Pros: This is the show to mention if you want to prove that anyone can be a contemporary circus artist.
Cons: Definitely not family friendly, despite the production’s advice.
I must admit that I arrived to The Albany Arts Centre in Deptford with great expectations. Their website promised a cafe bar with food and drink, opened in line with their evening programme, and the concept behind the show – labelled as “contemporary circus” – sounded quite intriguing. Unfortunately I wasn’t impressed by the overall experience. First of all, I’ve noticed a certain discrepancy on the name given to the triple bill, promoted alternatively as Circus Mayhem and Al Cubo by Company BettiCombo – featuring Jon Hicks & Rimski with special guest Miranda la Mutanta. Then, food was no longer served in the café and drinks weren’t necessarily locally sourced as promised; the venue staff looked a bit confused and unsure on how to direct the public.
Oliver Cumming, aka Rimski, is a cycling pianist who developed a device able to satisfy his passion for bikes and music at the same time. He opened the performance pedalling his multi-purpose piano around the café area, whilst playing and singing, accompanied by his visual artist wife Miranda La Mutanta. After a few songs, the audience were invited to follow him inside the auditorium where, in an attempt to rescue his instrument from fire, he left the stage to Jon Hicks and his repertoire of curious performances and artistic oddities – as we read in his bio. Undoubtedly entertaining with his egg-crobatics and false illusionism, his best number was by far the upside-down speed painting.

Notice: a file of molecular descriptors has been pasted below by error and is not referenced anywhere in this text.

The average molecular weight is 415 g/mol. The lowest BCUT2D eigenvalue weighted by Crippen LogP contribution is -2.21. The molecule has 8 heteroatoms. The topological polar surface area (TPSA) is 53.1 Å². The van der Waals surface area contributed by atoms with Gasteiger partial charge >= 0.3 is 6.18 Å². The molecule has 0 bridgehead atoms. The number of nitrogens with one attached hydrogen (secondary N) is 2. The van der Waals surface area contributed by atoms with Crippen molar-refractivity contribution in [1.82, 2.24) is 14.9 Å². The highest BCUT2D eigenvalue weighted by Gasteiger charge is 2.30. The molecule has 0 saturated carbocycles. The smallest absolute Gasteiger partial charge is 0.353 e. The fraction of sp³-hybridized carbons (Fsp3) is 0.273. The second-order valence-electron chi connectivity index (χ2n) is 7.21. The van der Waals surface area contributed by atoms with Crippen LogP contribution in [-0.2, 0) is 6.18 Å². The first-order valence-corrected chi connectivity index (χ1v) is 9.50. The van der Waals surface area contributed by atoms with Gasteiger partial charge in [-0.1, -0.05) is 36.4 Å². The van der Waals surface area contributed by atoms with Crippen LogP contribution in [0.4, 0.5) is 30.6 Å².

After the interval, the show resumed with the Company BettiCombo, a French-Italian trio presenting an act of buckets manipulation which was amazing at times for its precision. Unfortunately the talent of Fabrizio Rosselli with his ukulele, Francesco Caspani’s juggling skills, and the beautiful transitions of Ilaria Senter on the Chinese Pole got lost among unnecessary pauses and questionable comic scenes.
My adrenaline reached its peak when the male acts started stripping their clothes before the wondering eyes of two little girls, who had previously sat on the floor by the first row in order to improve their view. Feeling a certain shame, by the time the modesties of both artists were entrusted to a white bucket, I was no longer thinking about the show, nervous for the presence of children. On their promotional leaflet, the production company Crying Out Loud states that the show has been created for audiences of all ages, great for groups, parties and extended families. Their only expressed concern refers to the length of the show, considered unsuitable for people under 7 years at 95 minutes. A classification apparently backed by the box office which offered a family ticket deal.
As an arts space, The Albany has been promoting cultural diffusion for over 100 years, originally under the name of “The Deptford Fund”. Countless studies in recent years have demonstrated how engagement in the arts supports the improvement of the individual and the larger society. Well done to this community centre for fostering development through the arts in one of South East London’s most culturally diverse neighbourhoods.
Producer: Crying Out Loud
Director: Matt Rudkin
Puppeteer, Stage Hand & Enabler: Gareth Jones
Running Until: 8 November 2015
Further Information: www.cryingoutloud.org; www.thealbany.org.uk